Figure 3. Recent tephra deposited below the Mount Awu lava dome, 12 June 2004. For scale, note the backpack-clad person standing on fresh tephra and amid stripped vegetation in the right-central foregound. Courtesy of A. Solihin, VSI, Directorate of Volcanology and Geological Hazard Mitigation (DVMBG).

Inspection of the crater at an undisclosed time revealed a lava dome 300 x 250 m in plan view and 40 m in height. It is uncertain whether these values represent an early dome (figure 1) or larger, later dome (figure 3).

On 14 June, observers saw a thin white plume rising 50-100 m above the crater. Beginning 17 June, the hazard status dropped to level II (Waspada). Following 18 June, seismicity declined, and instruments no longer recorded tremor. The latest Awu report, which discussed the interval 28 June-4 July, noted level II hazard status, plumes 50-200 m tall, and the observation of incandescent material, suggesting continued dome growth.

UN Reports. According to an 8 June report from the UN Office for the Coordination of Humanitarian Affairs, the evacuation process triggered by Awu's eruption started on the evening of 6 June and continued through at least 8 June. The total number of people expected to be evacuated was ~27,000 (12,065 from Tahuna, 5,690 from Kendahe, and 9,248 from Tabukan Utara). As of 8 June, 17,326 people had been evacuated. These displaced people were accommodated in government buildings, schools, and houses of prayer. The Directorate of Vulcanology strongly advised the temporary halting of flights from Manado (at the N end of Sulawesi Island) to Sangihe Island.

Information Contacts: Dali Ahmad, Volcanological Survey of Indonesia (VSI), Directorate of Volcanology and Geological Hazard Mitigation, Jalan Diponegoro 57, Bandung 40122, Indonesia (Email: dali@vsi.esdm.go.id, URL: http://www.vsi.esdm.go.id/); Office for the Coordination of Humanitarian Affairs (OCHA), United Nations, New York, NY 10017 USA.

10/2004 (BGVN 29:10) Volcanic seismicity ends in early August; weak plumes

Awu extruded a new dome in its crater by 2 June 2004 (BGVN 29:05). Several photos received from the Directorate of Volcanology and Geological Hazard Mitigation (DVGHM) taken from the crater's upper S side illustrate the crater prior to and just after the 2004 dome emplacement (figures 4-6). Elevated seismicity continued into the week ending on 8 August 2004 (table 2). During 12-25 July, observers saw white thin-medium plumes gently rising to 50 m above the summit. A report covering 9-15 August, noted that the Awu observation post documented a weak plume 200 m tall. They also reported nine type-B earthquakes. A brief message from DVGHM on 7 December noted that Awu was then quiet.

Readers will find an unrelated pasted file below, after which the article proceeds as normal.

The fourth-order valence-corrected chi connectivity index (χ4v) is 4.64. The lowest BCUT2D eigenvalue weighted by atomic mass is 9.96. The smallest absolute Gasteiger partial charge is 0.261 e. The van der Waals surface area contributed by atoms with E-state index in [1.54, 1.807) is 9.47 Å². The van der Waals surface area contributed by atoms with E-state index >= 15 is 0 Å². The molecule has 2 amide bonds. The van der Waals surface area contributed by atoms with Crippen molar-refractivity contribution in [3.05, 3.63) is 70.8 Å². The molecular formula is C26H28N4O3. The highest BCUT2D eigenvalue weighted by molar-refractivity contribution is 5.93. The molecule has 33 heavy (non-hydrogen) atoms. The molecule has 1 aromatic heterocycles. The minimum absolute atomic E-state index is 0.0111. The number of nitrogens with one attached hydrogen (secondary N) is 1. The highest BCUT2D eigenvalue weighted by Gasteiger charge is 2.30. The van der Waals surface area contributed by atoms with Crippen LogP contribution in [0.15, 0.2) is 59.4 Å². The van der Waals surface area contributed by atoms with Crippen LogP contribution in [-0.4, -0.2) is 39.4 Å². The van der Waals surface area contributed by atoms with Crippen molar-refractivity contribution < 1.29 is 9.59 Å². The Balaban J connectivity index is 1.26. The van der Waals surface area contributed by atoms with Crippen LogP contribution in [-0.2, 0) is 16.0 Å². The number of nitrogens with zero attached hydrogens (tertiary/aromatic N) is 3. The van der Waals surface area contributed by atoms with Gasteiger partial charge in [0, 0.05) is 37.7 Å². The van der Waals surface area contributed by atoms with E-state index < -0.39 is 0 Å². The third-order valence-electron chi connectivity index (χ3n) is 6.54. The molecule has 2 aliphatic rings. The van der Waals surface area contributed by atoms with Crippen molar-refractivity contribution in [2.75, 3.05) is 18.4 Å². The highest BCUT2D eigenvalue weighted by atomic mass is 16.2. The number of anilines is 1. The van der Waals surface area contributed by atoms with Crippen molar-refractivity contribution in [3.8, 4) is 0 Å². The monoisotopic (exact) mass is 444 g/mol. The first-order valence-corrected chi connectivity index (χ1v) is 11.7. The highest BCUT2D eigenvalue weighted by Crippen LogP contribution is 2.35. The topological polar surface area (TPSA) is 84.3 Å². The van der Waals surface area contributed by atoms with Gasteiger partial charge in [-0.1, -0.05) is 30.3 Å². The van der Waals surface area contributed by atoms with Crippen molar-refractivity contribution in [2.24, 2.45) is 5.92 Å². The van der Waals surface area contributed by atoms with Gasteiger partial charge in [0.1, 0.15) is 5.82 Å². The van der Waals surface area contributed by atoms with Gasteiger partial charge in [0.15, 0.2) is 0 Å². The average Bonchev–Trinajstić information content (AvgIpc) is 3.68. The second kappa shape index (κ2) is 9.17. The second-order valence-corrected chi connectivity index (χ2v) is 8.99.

Figure 4. A N-looking photo of the Awu's crater taken in September 1995. Note the large ephemeral pond on the crater floor. Courtesy of DVGHM; photo by Kristianto.
Figure 5. A N-looking photo from 25 May 2003 showing the active crater at Awu. Compared to the photo from 1995 (figure 7, above), the pond on the crater floor had shrunken. A photo from 8 December 2002 (not included in this report) showed that at that time the pond was largely gone. Courtesy of DVGHM; photo by Endi T. Bina.
Figure 6. A N-looking photo of Awu's crater on 14 June 2004 showing the newly emplaced intra-crater dome and associated deposits. Disruption in the crater is also apparent, for example, the burial and heavy damage to vegetation . Thick steam made it difficult to see the distinctive rim on the crater's far side. Courtesy of DVGHM; photo by Agus Solihin.

Table 2. Summary of volcanic type-A earthquakes and tectonic earthquakes at Awu during 22 June through 15 August. Volcanic type-B volcanic earthquakes also occurred occasionally, perhaps once a week, except in the 9-15 August interval, when they occurred nine times. Data for several days and time intervals (eg., 6 and 11 July, and 26 July-1 August) was not available. Courtesy of DVGHM.

    Date             Type A      Tectonic
                   (volcanic)

    22 Jun-28 Jun       5           84
    29 Jun-05 Jul       6           74
    07 Jul-12 Jul       3           93
    13 Jul-18 Jul       2           74
    19 Jul-25 Jul      25          110
    26 Jul-01 Aug      --           --
    02 Aug-08 Aug       7           92
    09 Aug-15 Aug       0           75

Aviation reports. The Volcanic Ash Advisory Centre at Darwin, Australia, issued 15 reports (Volcanic Ash Advisories) regarding Awu during June 2004. These were the first and only Awu reports available in their archive of reports going back to 1998. The first message (on 8 June) was "Major eruption possible, but no eruption yet." Similar terminology accompanied Advisories until 12 June. The 9 June report noted "continuous small eruptions" and "four larger explosions in past two days." A plume also seen on satellite imagery was estimated by pilots to be at ~ 4.5-6 km. Later it became difficult to see the plume with satellite imagery. On 10 June two Advisories noted thin plumes directed NE extending ~ 37 km. The plumes were seen on imagery at 2325 and 0220 UTC (in aerospace shorthand, the imagery came from DVGHM, DMSP, GOES, and NOAA 17 satellites). The final Advisory, on 14 June, noted "Eruption details: Nil obs[erved] ash." That notice also commented that the alert status had dropped and no significant activity had been recorded, but a white plume rose ~ 100 m above the summit in the last 24 hours.